Banks are generally more cautious when it comes to financing projects with sizable affordable components simply because those units reduce profit margins for the developer. I should add, however, that the inclusion of affordable units does enable developers to apply for various grants.

  7. One and Done.

    And everybody knows that the source of grants is the money tree.
    Enough with affordable housing. Build some in Darien, Westport, Wilton, New Cannaan and then come back to me. We have more than our fair share.

  8. Wall Street Neighbor

    Even if the deadlines are missed we will be in better position when this goes to court

  9. anon

    @Kimmel, appreciate the explanation. It appears the sizable affordable housing component made it a poor investment for banks, and clearly the grants are not guaranteed or easily obtained. Under-ground parking additionally costly.

    Making this deal ‘doable’, was that ever discussed?

  10. Bill

    We don’t need more affordable housing, we need less. We need more people in higher income levels in the city actually paying taxes, and less of the kind that need government hand outs. If you can’t afford to live here move south where costs are lower. Don’t make us subsidize your lifestyle.

  11. rburnett

    Bill: Affordable housing is NOT for people who need government handouts. Please do some research before making inaccurate statements. Affordable housing (also known as workforce housing) is a tremendous benefit to young people just starting out in life. It allows them to rent at a lower rate usually 70 to 80 percent of market rate units so they can live in the community in which they work. This is totally different than low-income or section 8 housing.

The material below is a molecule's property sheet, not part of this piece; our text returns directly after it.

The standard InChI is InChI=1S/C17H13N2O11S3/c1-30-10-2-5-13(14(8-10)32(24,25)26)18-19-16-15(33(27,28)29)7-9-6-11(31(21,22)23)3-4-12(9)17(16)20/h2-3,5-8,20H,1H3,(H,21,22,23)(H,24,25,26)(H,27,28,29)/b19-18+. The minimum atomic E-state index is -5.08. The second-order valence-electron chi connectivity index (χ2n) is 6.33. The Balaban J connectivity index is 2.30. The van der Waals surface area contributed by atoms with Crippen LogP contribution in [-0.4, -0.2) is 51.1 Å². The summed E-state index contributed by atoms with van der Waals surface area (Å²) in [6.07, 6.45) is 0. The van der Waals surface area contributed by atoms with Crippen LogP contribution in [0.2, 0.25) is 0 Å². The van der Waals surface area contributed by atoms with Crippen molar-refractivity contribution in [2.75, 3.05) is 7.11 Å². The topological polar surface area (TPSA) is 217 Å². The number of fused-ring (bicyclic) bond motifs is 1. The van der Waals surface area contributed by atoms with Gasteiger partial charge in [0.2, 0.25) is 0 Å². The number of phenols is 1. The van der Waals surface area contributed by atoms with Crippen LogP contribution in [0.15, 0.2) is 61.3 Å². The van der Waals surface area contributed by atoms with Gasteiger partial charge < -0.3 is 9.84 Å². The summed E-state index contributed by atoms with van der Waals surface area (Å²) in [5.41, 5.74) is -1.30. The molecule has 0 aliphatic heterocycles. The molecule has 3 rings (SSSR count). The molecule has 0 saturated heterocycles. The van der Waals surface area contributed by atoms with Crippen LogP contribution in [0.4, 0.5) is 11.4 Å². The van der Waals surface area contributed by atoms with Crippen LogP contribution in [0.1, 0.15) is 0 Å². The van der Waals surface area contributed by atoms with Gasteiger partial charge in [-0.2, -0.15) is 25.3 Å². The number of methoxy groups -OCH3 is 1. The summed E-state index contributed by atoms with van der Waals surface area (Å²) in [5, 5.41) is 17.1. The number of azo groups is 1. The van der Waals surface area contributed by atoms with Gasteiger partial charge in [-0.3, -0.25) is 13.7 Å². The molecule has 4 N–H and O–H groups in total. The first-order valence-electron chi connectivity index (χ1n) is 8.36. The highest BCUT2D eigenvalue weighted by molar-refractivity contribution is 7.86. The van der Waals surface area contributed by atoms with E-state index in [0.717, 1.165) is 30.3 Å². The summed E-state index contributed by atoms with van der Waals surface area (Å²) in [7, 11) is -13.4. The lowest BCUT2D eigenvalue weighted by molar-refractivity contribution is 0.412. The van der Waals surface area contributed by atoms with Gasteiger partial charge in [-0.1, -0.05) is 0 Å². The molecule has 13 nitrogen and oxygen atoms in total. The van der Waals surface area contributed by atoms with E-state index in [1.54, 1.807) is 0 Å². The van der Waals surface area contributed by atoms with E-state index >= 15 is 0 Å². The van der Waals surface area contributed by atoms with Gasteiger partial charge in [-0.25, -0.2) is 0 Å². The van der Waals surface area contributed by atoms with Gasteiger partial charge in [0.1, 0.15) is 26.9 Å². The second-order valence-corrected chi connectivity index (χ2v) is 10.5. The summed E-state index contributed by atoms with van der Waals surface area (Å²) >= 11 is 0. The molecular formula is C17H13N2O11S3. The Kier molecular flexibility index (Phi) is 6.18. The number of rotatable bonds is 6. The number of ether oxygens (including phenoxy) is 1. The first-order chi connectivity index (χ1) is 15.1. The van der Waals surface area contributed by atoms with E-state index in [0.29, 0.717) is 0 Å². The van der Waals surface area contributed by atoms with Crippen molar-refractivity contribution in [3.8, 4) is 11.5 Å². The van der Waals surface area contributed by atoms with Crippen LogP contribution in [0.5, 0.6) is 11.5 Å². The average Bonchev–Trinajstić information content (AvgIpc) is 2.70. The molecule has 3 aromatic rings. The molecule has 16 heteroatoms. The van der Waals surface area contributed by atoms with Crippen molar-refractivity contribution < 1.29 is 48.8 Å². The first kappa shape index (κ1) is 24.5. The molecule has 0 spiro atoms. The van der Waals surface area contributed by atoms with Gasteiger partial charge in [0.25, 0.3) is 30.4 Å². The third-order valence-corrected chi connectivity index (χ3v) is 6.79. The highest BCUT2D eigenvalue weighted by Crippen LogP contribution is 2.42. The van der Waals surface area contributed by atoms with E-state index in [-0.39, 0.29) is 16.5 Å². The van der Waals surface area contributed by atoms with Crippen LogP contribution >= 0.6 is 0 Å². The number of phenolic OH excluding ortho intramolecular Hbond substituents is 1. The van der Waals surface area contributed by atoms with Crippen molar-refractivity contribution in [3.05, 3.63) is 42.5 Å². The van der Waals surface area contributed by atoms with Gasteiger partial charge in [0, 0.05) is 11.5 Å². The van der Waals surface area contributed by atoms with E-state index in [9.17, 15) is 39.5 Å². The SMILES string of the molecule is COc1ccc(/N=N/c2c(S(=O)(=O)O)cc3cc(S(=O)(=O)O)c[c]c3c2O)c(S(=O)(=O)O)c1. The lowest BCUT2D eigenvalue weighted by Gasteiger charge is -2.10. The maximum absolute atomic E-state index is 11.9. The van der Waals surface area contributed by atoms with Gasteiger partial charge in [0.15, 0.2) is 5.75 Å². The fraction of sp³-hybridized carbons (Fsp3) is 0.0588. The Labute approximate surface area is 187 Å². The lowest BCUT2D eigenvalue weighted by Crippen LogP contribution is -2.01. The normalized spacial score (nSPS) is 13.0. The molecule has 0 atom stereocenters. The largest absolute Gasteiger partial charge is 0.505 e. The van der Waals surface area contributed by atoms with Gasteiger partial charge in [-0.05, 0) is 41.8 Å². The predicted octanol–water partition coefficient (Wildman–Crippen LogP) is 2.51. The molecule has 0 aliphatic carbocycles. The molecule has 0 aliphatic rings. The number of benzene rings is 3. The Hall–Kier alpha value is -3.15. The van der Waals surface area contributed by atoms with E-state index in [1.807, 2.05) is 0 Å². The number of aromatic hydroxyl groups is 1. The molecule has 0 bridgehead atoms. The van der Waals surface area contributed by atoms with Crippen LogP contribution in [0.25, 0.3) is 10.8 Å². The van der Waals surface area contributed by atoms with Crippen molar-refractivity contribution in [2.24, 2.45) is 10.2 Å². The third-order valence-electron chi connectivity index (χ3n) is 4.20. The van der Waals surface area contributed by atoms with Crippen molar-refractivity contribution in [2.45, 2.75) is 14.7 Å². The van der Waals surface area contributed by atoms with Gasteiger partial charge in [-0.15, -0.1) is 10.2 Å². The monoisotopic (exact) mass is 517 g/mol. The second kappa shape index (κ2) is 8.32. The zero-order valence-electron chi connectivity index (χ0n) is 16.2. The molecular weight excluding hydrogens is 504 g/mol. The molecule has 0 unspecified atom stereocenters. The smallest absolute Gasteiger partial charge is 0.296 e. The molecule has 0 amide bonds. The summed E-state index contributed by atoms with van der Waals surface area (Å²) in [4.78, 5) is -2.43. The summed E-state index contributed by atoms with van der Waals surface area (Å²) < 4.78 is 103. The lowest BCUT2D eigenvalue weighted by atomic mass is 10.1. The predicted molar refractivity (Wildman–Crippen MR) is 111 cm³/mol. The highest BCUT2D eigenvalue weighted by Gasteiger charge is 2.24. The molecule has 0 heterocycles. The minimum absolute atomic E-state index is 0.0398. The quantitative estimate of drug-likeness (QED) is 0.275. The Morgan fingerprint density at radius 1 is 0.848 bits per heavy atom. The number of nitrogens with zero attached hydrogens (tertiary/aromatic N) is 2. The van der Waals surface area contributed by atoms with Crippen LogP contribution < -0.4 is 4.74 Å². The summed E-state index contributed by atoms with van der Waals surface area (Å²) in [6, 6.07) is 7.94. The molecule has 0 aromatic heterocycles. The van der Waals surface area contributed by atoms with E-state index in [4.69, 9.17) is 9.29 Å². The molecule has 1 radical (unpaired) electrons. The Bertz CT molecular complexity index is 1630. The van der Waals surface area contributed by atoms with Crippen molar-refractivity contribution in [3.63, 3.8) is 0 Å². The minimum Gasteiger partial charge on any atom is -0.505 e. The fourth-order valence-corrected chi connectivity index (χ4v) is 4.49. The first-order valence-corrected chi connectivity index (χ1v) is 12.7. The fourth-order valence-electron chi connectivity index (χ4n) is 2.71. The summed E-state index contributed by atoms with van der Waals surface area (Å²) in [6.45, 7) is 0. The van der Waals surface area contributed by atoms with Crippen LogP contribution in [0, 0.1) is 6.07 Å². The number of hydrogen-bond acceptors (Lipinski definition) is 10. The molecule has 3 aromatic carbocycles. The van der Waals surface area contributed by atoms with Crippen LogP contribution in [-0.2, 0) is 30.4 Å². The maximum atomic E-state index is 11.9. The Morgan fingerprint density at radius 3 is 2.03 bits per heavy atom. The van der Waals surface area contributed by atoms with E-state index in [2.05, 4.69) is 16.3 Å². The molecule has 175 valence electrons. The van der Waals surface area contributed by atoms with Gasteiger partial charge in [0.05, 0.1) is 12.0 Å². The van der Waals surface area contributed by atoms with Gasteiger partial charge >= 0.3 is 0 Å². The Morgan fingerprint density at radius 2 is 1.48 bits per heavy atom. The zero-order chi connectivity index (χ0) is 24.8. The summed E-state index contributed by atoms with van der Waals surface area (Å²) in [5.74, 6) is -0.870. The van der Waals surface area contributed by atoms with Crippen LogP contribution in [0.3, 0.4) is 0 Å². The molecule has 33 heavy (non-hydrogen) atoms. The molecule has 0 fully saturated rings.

12. Don’t Panic

    What’s lost in this back and forth (if I remember correctly) is that securing grants was part of the financing too. Banks would be hanging back until those were secured.

  13. Bill

    @rburnet, it doesn’t matter who is getting the hand out, if it isn’t market rate, taxpayers are funding the difference between the 20-30% discount you quote and the market rate. If you can’t afford to live in Norwalk, move to bridgeport or move south. Stop trying to control markets, it doesn’t work, look at Venezuela or soviet Russia for why market controls don’t work, or just look at our property values not rising and the wealthy moving out of state to appreciating areas that don’t feel the need to subsidize people’s housing.

  14. Non partisan

    What’s lost in the discussion is that when we have a project with a subsidized housing component ( be it workforce, or other) is that the income and profit potential is artificially reduced from what the best market rate would be. In turn this reduces the value of the property MULTIPLICITIVELY. Which in turn reduces the assessed value of the property.

    One project here and there does not have a dramatic effect. Do this on the scale Norwalk is currently pushing and you have the makings for a real estate tax nightmare with more and more of the tax burden being absorbed by fewer and fewer residences and businesses.

    Another factor is the occupant of a subsidized rental unit has less disposable income by definition. This will have a corresponding impact on all surrounding business vs market rate residents.

  15. Benthere Donethat

    Someone should put an electronic billboard near the corner of Wall and Issac St to countdown the days until this extension expires. 149-148-147-etc. I think it would draw public attention to the fact that POKO is seriously running out of time.

  16. Bill

    I don’t blame POKO or the banks, I blame politicians for trying to do good, but not realizing it ultimately hurts citizens, taxpayers, and jobs. Wake up and realize that this subsidized housing scheme is not working for the greater good.

  17. Don’t Panic

    Love it. Maybe it could even draw some advertising money. LOL

  18. Wall Street Neighbor

    The developer is the one who wants 30% affordable housing as that is where he believes the market is in Norwalk – not the politicians or the city. Are you now saying that a private developer can’t do what he wants?

  19. Don’t Panic

    The developer wants 30% because that opens up those grants. OPM.

  20. Bill

    Let the market work, if the market could work, this project would have been green lighted years ago